Egyptians in Tahrir Square celebrate the resignation of Hosni Mubarak.
Protesters on the streets of Cairo. Note the sticks, clothes wrapped around heads for protection and bandaged protestors.
A Libyan rebel fighter pulls over onto the side of the road to wash himself and pray before re-joining the offensive against Gaddafi loyalists.
Misrata, Libya, April 20th 2011. A rebel fighter on Tripoli Street takes cover behind a tree. Just a few hours later Guy Martin was severely injured and Tim Hetherington and Chris Hondros lost their lives in exactly this same place.
If you've ended up here by way of my website and The Surfer's Path article then you're probably after some of the posts below that are a bit more sun, sand and surf. This week's post is a bit more sun, sand and revolutions.
This past week my friend James Allen has been curating an amazing exhibition of images from the 2011 Arab Spring taken by acclaimed photojournalist Guy Martin, and Monday just gone I headed down to the opening night.
It's pretty common to hear of news-gatherers risking their lives to get the story but Guy's story really shines a light on this. During the Spring of 2011 Guy travelled to Egypt and Libya to cover the unfolding Arab Spring, in Egypt he was on assignment for The Wall Street Journal and in Libya he chased his own stories which were later printed in The Guardian and The Observer. On April 20th, whilst photographing some of the fiercest urban warfare in recent history he was severely injured in a mortar rocket attack from Gaddafi loyalists that killed his two friends and fellow photographers Tim Hetherington and Chris Hondros. He underwent significant surgery in Misrata before being evacuated to Malta and then back to the UK.
The exhibition was divided into three parts; Guy's documentary photography from Egypt and Libya and then an exhibition of large images of some of the many missing persons posters that were posted on the walls of the Bengazi court house as the revolution took hold. Some of these people had been missing since the 1970's.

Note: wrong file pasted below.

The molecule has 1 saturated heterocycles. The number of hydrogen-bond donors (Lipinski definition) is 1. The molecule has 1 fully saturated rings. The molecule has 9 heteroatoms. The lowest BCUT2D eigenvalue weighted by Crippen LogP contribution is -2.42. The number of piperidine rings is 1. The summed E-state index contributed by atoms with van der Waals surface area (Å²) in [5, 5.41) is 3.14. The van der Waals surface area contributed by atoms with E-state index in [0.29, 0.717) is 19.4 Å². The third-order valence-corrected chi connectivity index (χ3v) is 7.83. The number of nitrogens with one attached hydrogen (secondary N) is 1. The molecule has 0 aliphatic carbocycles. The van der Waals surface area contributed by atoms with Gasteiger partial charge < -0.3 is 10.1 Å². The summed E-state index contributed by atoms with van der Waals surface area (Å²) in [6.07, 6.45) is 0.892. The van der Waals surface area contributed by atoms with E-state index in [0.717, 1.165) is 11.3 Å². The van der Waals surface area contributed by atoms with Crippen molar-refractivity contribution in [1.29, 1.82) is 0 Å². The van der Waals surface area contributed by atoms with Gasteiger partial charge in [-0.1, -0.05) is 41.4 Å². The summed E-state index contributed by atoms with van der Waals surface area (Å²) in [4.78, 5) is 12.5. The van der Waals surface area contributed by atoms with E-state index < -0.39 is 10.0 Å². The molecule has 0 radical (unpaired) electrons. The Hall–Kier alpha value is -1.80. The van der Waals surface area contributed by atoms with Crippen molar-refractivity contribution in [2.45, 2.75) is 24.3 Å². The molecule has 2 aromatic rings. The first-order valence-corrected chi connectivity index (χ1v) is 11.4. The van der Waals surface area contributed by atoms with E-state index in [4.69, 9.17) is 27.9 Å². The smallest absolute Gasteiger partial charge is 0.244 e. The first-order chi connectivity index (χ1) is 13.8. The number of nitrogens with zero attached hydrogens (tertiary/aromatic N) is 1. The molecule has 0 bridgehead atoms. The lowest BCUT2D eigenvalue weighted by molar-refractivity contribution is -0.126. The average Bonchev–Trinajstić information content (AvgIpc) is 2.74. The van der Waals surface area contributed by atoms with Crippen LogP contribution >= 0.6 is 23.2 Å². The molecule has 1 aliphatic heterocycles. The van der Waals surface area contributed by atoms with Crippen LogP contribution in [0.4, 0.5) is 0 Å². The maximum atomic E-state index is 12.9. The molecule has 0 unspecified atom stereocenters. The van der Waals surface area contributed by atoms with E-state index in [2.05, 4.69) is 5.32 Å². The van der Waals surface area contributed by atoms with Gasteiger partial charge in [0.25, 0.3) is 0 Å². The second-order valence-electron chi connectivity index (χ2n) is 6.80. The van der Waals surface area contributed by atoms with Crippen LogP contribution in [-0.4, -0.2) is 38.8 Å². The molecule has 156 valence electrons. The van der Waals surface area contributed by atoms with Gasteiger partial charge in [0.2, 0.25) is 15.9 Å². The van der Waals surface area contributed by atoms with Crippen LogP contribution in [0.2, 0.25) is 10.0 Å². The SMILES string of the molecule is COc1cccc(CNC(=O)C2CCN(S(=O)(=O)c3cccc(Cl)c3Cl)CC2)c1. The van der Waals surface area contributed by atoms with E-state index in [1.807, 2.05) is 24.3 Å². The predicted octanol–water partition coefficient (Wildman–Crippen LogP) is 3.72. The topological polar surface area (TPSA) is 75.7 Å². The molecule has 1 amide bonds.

I was lucky enough to have James show me around the exhibition and talk me through many of the images (all shot with a 35mm fixed lens, requiring Guy to get right in close to what was happening). Some were symbolic, others directly telling a story, a couple were uncomfortable to look at and many which were incredibly subtle. Images like a hand holding a bit of string with a rock tied to the end in the thick of an Egyptian protest, with another hand touching their wrist; a non-verbal request for restraint - for the sake of peace or to wait for the right time to attack? Or an image of two pro-Mubarak Egyptians being interrogated, one arguing and another with his face in his hands whilst they are being photographed by revolutionaries, then in the corner of the image you notice a clenched fist...
I spoke with Guy, now relatively well recovered from his injuries, and we discussed the tight deadlines that photojournalists on assignment are faced with, having to send 12 images up to three times daily via satellite phone which meant racing an hour back to a hotel, do a rough cut and then spend a fortune sending them through to his photo editor in New York. In Libya Guy followed his own leads and told me about the strange state of these modern revolutions, with kids in Nike trainers racing out to the frontline somewhere in desert and running to the top of the sand dunes, pulling out their i-phones to report back and then waiting for a NATO air-strike. His images show young Libyans, some holding automatic weapons and wearing flip-flops (not sure how I'd feel about fighting a war in flip-flops) fighting from house to house, or away from the fighting relaxing and behaving like young people everywhere.
The range of incredible images that he captured, and the price that he paid in doing so, shows just how important it is to tell these stories, no matter how uncomfortable some of the realities are. The truth must out, and it's through brave photographers like Guy Martin and his colleagues from various medias that the often brutal, horrible but sometimes possibly necessary realities of revolution and conflict can reach the rest of us and help us to form our opinions. Having one such internationally acclaimed photographer from and working out of Cornwall is a nice thing too.
Shifting Sands was shown at The Poly, Falmouth from January 10th - 14th. It was hosted by Cartel Photos and University College Falmouth (where he is an associate lecturer).